The Sandlot: An Ode to Childhood

With spring quickly approaching and the baseball season upon us, many fans are gearing up for their yearly rewatch of the cinematic classic The Sandlot, myself included.


If you haven't seen the film, I would first like to know the address for the rock you've been living under to mail you a copy. But in case you haven't or need a rehash, allow me to provide some more context.


The Sandlot follows Scott Smalls, whose family moves to a Los Angeles suburb in 1962. Generally reserved, Smalls struggles to connect with his step-father and his new home.


In an attempt to make friends, Smalls follows a group of neighborhood boys to the local sandlot. After embarrassing himself with his lack of skill, group leader Benny "The Jet" Rodriguez takes Smalls under his wing to teach him the game.


With Smalls in the fold, the group experiences the thrills that come from the freedom of summer. They play ball almost every day, enjoy the local pool when it's too hot, and have sleepovers in their treehouse at the sandlot.


Everything is perfect until Smalls, ignorant of baseball history, steals his step-father's baseball autographed by Babe Ruth- the baseball legend and not the candy bar, of course.


Inevitably, Smalls hits the ball into the neighboring yard, a graveyard for baseballs of sorts guarded by the mythic Beast, a large and aggressive dog kept locked up by the reclusive Mr. Mertle. While the rest of the group celebrates his first home run, Smalls looks on in a horrified manner, realizing his mistake.


What follows is a parade of ingenious attempts to retrieve the ball that, ultimately, leads the group to confront the Beast face to face in a moment that will forever change their lives.


At the time of its release in 1993, The Sandlot was a flop, receiving mixed critical reviews. Yet over the last 28 years, the film has grown a cult following.


Part of this is the immense quotability of the movie. Even if you haven't seen The Sandlot, you have almost certainly heard some yell, "you play ball like a girl" or "you're killin' me smalls."


I believe, though, that the growth in popularity is because the film resonates on a deeper level, especially for those who grew up watching it.


The truth is, The Sandlot doesn't match the quality of The Natural, Bull Durham, or Major League in terms of textbook filmmaking. But, The Sandlot has a way of connecting us back to a simpler time when all that mattered was the crack of a ball and a bat connecting in the thick summer air.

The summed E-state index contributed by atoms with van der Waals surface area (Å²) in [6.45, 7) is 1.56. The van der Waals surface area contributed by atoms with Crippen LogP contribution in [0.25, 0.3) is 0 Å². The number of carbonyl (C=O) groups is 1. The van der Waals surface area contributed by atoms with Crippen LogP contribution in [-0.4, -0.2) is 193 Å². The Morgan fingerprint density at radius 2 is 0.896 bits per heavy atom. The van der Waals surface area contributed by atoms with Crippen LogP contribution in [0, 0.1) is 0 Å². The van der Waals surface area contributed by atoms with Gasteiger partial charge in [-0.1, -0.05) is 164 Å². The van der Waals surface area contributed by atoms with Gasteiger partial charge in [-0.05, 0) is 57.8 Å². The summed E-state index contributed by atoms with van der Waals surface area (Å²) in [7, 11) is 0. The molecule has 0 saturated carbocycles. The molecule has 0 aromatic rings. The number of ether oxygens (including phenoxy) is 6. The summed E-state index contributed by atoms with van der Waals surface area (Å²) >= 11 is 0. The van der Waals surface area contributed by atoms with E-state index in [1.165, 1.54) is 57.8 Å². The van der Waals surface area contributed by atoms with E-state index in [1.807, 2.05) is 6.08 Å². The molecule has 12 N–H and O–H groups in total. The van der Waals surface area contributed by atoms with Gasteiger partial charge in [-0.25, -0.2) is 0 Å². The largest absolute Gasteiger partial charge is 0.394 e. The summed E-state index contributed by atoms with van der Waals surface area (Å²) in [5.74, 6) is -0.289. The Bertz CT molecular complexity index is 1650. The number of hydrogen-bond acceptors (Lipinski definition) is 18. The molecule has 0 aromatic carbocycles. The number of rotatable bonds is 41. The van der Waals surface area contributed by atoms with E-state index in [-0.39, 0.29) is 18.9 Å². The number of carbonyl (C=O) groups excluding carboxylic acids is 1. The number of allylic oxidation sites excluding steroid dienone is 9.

The Sandlot romanticizes the innocence of baseball in a way that few films can. It strums the string of nostalgia on the violin of life, reminding the viewer of childhood. I never grow tired of that tune, no matter how many times its sweet notes grace my eardrums.


If you listen carefully to the song, you will pick up some important life lessons, too. For example, I have never kissed a girl without fake drowning first, I never chew tobacco before getting on a carnival ride, and I always want s'more.


I say these in jest, of course. Still, the movie was a source of numerous learnings for me as I entered young adulthood and began realizing the immensity of the world around me.



Simply put, The Sandlot is about so much more than just baseball.


At various times, The Sandlot gang had to face their fears, follow their hearts, and challenge themselves to push beyond the boundaries of comfort. As I continue to mature, I find myself, more times than not, in a constant state of discomfort from leaning into these very struggles. But isn't this how we grow as people?


More importantly, The Sandlot reminds us of the value of friendship. We only have a finite number of moments in this life that truly define us. I often find that it's the people around us in those moments that impact us more than the actual moment itself.


Wasn't that true for the boy of The Sandlot? Late in the film, an older Smalls looks back at that summer and says, "we all lived in the neighborhood for a couple of more years - mostly through junior high school - and every summer was great. But none of them ever came close to that first one."


For Smalls, Benny, and the rest of the group, that summer of hijinks forged a bond of brotherhood that forever changed their lives. It wasn't the baseball that mattered, even though it is a movie about baseball. No, what mattered the most is that they played the game together.


And, in the end, it's not what you do, but who you do it with that you will carry on with you for the rest of your life.



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